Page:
The mining company LKAB has iron ore products worth millions on hold after the derailment on the Iron Ore Line. Delivering the products in stock to customers can take several years. "We usually run 10 ore trains a day between Kiruna and Narvik, and when the traffic resumes, these will be used to transport the daily production," says LKAB's Press Manager.
The Swedish Transport Administration has updated its prognosis for when the trains can start running again on the northern part of the Iron Ore Line in Northern Sweden. The set date for traffic resumption is February 4th.
Since December, an extensive train derailment on the Iron Ore Line north of Kiruna has put a stop to the traffic on the railway line, which stretches toward Narvik in Northern Norway.
Large stocks of iron ore products
The stop in traffic has led to problems for the mining company LKAB, which extracts iron ore in several mines in Norrbotten county. The company daily transports large quantities of its products on the Iron Ore Line to the ports of Narvik and Luleå, where they are shipped out to the company's customers. Most of the iron ore is sent by rail to Narvik.
The stocks of iron ore products in the industrial areas in Kiruna and Svappavaara have, therefore, grown considerably during the period that the railway line has been closed.
"By the time traffic resumes, there will be approximately 2.5 million tonnes in Kiruna and 0.5 million tonnes in Svappavaara," says Group Media Relations Manager Anders Lindberg at LKAB to High North News.
"These are iron ore products worth SEK several billion. The loss of income has been around 100 million SEK a day during the shutdown," he continues.
Corresponds to 400 fully loaded ore trains
According to LKAB, it will not be possible to catch up with the transport of the ore that has been stored since the train derailment anytime soon.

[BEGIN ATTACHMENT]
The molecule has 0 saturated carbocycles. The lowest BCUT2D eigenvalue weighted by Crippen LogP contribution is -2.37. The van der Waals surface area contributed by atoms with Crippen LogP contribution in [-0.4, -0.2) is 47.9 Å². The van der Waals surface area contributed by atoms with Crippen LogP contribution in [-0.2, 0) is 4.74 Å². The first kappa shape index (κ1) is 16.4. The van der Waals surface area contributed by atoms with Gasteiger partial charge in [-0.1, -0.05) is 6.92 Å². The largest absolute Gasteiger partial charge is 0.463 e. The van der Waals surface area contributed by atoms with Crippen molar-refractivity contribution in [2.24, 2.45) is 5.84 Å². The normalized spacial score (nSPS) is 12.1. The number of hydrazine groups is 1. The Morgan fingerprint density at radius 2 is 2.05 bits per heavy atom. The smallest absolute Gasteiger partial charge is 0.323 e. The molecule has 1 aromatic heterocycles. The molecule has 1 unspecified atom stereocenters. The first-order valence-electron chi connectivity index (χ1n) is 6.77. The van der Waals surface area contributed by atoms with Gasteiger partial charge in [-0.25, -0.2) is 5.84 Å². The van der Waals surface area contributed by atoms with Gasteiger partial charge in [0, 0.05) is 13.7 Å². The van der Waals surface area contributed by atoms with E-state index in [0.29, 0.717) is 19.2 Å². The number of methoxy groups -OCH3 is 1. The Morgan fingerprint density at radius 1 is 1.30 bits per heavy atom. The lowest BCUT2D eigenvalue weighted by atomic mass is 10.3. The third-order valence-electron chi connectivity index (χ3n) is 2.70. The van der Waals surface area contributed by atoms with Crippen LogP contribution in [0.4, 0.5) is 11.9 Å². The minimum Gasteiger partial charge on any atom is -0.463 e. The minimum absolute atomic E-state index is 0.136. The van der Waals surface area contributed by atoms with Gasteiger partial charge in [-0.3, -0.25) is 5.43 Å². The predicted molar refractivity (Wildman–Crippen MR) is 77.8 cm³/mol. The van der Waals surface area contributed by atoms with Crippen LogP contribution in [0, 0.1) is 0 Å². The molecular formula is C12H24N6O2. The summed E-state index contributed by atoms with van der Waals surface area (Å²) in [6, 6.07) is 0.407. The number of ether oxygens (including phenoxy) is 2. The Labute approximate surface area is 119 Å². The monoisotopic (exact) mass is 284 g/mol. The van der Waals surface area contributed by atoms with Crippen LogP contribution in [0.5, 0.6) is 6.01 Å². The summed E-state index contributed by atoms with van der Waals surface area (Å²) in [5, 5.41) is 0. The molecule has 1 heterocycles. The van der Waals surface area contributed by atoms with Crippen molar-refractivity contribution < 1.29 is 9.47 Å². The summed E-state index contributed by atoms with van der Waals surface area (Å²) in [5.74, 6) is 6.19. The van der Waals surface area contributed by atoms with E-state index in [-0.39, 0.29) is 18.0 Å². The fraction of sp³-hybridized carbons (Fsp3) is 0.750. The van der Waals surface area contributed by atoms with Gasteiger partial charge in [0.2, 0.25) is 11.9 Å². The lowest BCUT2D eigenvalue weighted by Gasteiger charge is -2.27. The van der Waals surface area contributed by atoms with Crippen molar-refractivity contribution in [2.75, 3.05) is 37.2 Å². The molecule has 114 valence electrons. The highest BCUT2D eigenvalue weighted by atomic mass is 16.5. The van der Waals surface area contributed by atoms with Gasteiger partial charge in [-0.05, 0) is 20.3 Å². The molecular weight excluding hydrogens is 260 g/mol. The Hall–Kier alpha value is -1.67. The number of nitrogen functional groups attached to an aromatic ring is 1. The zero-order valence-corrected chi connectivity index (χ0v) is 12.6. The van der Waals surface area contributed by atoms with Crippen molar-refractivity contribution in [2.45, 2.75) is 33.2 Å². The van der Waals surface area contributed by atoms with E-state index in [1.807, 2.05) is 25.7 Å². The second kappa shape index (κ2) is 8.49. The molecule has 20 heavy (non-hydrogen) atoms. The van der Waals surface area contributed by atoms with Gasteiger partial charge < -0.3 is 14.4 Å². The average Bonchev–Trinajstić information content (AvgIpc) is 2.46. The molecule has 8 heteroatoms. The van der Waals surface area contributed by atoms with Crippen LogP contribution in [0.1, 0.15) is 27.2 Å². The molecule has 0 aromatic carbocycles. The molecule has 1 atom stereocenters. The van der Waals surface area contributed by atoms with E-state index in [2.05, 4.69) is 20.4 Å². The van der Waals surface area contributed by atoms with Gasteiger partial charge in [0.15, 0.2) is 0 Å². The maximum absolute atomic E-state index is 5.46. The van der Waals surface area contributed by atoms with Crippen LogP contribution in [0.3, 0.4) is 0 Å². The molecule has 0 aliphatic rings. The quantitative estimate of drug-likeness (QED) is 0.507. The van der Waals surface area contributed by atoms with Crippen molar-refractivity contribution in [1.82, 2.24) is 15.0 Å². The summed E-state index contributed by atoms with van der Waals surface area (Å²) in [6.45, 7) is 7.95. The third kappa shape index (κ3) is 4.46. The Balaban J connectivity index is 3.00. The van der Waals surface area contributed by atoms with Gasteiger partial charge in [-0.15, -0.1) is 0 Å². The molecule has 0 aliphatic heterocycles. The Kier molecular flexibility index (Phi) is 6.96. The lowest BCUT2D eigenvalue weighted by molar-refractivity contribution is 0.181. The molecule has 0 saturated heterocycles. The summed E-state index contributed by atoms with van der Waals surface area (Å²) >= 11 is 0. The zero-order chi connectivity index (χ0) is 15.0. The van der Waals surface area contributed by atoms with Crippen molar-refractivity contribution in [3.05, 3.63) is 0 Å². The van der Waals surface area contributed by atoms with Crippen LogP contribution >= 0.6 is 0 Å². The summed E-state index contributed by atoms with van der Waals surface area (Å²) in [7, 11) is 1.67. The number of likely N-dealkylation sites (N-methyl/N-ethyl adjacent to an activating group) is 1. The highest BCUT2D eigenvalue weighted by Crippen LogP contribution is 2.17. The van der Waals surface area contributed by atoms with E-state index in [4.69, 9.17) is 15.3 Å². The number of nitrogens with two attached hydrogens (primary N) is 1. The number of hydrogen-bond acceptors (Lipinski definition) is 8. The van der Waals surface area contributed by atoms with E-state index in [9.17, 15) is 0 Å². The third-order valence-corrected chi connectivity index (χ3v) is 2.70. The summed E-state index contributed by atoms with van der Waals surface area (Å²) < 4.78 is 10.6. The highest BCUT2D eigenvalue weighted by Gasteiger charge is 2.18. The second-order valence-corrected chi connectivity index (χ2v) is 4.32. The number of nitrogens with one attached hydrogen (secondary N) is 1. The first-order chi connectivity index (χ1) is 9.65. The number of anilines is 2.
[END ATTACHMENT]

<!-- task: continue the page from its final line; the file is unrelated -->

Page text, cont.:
Lindberg says that since the capacity on the Iron Ore Line was already limited before the derailment, it will take many years before the company can deliver all the products to its customers.
"These are volumes that correspond to approximately 400 fully loaded ore trains. We usually run 10 ore trains a day between Kiruna and Narvik, and when the traffic starts, these will be used to transport the daily production."
"It will be difficult to get access to extra trains, partly because the Swedish Transport Administration plans to carry out extensive maintenance work during the coming ten-year period. This further reduces capacity on the line as traffic is closed during the work period."
The company and a number of other players have long advocated double tracks on the Iron Ore Line to increase capacity.
Up to a hundred people have been working around the clock to repair the railway line where the derailment took place. It concerns the replacement of, among other things, sleepers [substrate for railway tracks, ed. note], rails, and overhead lines on a stretch of 15 kilometers.
"Based on the expected weather situation in the coming days, we now have to adjust the forecast to February 4th. The safety of those working in the area will always come first. Under optimal conditions, the previous date (January 31st) would have been reasonable, but when a lot of snow and strong winds are expected in the near future, we are better safe than sorry," says Simon Sunna, Acting Head of the Northern Railway Unit at the Swedish Transport Administration, in a press release.
"Those who have worked in the area have done a really good job based on the conditions we have had. We have worked over a long distance (15 kilometers), and the weather has changed between extremely cold, with temperatures down to -35 degrees, and periods of snowfall and gales. This has meant that the production rate in certain periods has been anything but optimal. Now we are nearing the final sprint, but we will not compromise on safety, and that is why we are now setting a new date," adds Sunna.